• Advantages of WCAG 2.0 as a common target for accessibility
  • Identification of priority areas for revision based on impact and effort
  • The need to analyze and relate those priorities to WCAG 2.0 Principles, Guidelines and Success Criteria
  • Methods to document the process and update organizational policies and supporting materials
  • Where to get more information, including WCAG 2.0 translations

Resources for developing a presentation

Sample presentation

Primary resources

Additional resources

Handouts

  • WCAG 2 at a Glance - a paraphrased summary of Web Content Accessibility Guidelines WCAG 2.0

Suggestions for speakers

  • Tip: Explain to participants that communicating migration plans in accessibility statements helps manage expectations.

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7. Designing and Developing Accessible Websites with WCAG 2

Goal: Teach web developers how to create accessible web content and applications.

Audience: Web designers and developers

Description

This topic presents the use of WCAG 2.0 when developing websites (especially techniques to use, and techniques to avoid) that will improve accessibility for people with disabilities and older people.

Note: This topic could be presented as an introduction (such as part of a lecture to web design students) or as a multi-day workshop for developers. See also the related Topic 9: Accessibility of Authoring Tools.

What this topic covers

  • Applicability of WCAG 2.0 Success Criteria to all web technologies, including dynamic content, multimedia, and other formats
  • Application of techniques to meet WCAG 2.0 Success Criteria
  • Distinguishing between the different categories of techniques (sufficient, advisory, and failure)
  • Using advisory techniques to optimize accessibility beyond the minimum requirements
  • Using How to Meet WCAG 2.0 to effectively access WCAG 2.0 Guidelines, Success Criteria and associated techniques
  • Role of WAI-ARIA for dynamic applications using JavaScript, AJAX, and other technologies
  • Where to get more information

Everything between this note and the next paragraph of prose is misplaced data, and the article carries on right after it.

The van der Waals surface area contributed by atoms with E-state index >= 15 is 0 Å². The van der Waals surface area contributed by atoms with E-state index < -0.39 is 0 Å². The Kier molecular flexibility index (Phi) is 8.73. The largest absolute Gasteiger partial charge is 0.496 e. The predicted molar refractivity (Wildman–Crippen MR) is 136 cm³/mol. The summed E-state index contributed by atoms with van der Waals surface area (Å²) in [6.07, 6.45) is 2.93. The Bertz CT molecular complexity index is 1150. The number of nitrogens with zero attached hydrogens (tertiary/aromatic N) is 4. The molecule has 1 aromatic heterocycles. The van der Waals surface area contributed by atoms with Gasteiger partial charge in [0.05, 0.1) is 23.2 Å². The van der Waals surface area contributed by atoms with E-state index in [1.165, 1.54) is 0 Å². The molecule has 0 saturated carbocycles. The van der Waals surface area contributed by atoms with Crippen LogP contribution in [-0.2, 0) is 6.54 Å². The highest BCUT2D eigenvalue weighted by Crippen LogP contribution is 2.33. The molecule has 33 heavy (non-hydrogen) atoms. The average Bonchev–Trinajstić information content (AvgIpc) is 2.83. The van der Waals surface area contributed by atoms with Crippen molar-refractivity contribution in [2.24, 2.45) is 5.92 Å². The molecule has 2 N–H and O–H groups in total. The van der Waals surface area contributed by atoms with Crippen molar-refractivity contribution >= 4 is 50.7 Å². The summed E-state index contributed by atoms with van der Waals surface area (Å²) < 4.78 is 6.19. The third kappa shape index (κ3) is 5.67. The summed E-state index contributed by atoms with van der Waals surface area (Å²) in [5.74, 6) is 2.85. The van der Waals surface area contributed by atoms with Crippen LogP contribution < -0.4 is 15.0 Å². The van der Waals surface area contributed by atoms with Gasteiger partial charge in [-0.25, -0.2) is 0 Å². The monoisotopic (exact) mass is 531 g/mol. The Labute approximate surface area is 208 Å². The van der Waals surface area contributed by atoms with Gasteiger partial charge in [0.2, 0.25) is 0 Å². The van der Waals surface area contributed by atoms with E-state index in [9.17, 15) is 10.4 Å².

Resources for developing a presentation

Primary resources

Additional resources

Handouts

Suggestions for speakers

  • Demonstration: Show how to effectively access WCAG 2.0 Guidelines, Success Criteria and associated techniques using How to Meet WCAG 2.0.
  • Activity/Demonstration: Explore the failures and repairs in the Before and After Demonstration. Consider carrying out evaluations on the inaccessible pages of the Demo and comparing with the reports provided, or carrying out repairs and comparing with the accessible pages of the Demo.
  • Tip: Show examples of accessible websites with advanced features, such as multimedia or scripting, to illustrate how accessible web design can be applied to a wide range of websites.
  • Tip: Suggest participants repeat the activity/demonstration on other websites after the session.

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8. Browser Accessibility and UAAG

Goal: Help people understand the importance of browsers and media players in enabling web accessibility.

Audience: Web browser and media player developers, plug-in developers, assistive technology developers, ICT and procurement departments, web developers, accessibility advocates

Description

This topic explains the relationship between user agents (browsers, media players, and other tools that access content), web content, assistive technologies and adaptive strategies. It introduces the User Agent Accessibility Guidelines (UAAG), and explains their importance for people with disabilities and older people.

Note: See also the related Topic 3: Components of Web Accessibility.

What this topic covers

  • Understanding how UAAG relates to other WAI guidelines
  • Understanding user agents as one of the key components for web accessibility
  • Principles and checkpoints for accessibility of user agents
  • How user agents interface with assistive technologies
  • Adaptive strategies used by people with disabilities in using user agents

Note: UAAG 2.0 is a mature draft and we expect that it will not change significantly. We recommend that you use the UAAG 2.0 draft in most cases, understanding that it might change. (For more information on the status of UAAG 2.0, see the UAAG Versions section of the UAAG Overview.)

Resources for developing a presentation

Sample presentation

Primary resources

Handouts

Suggestions for speakers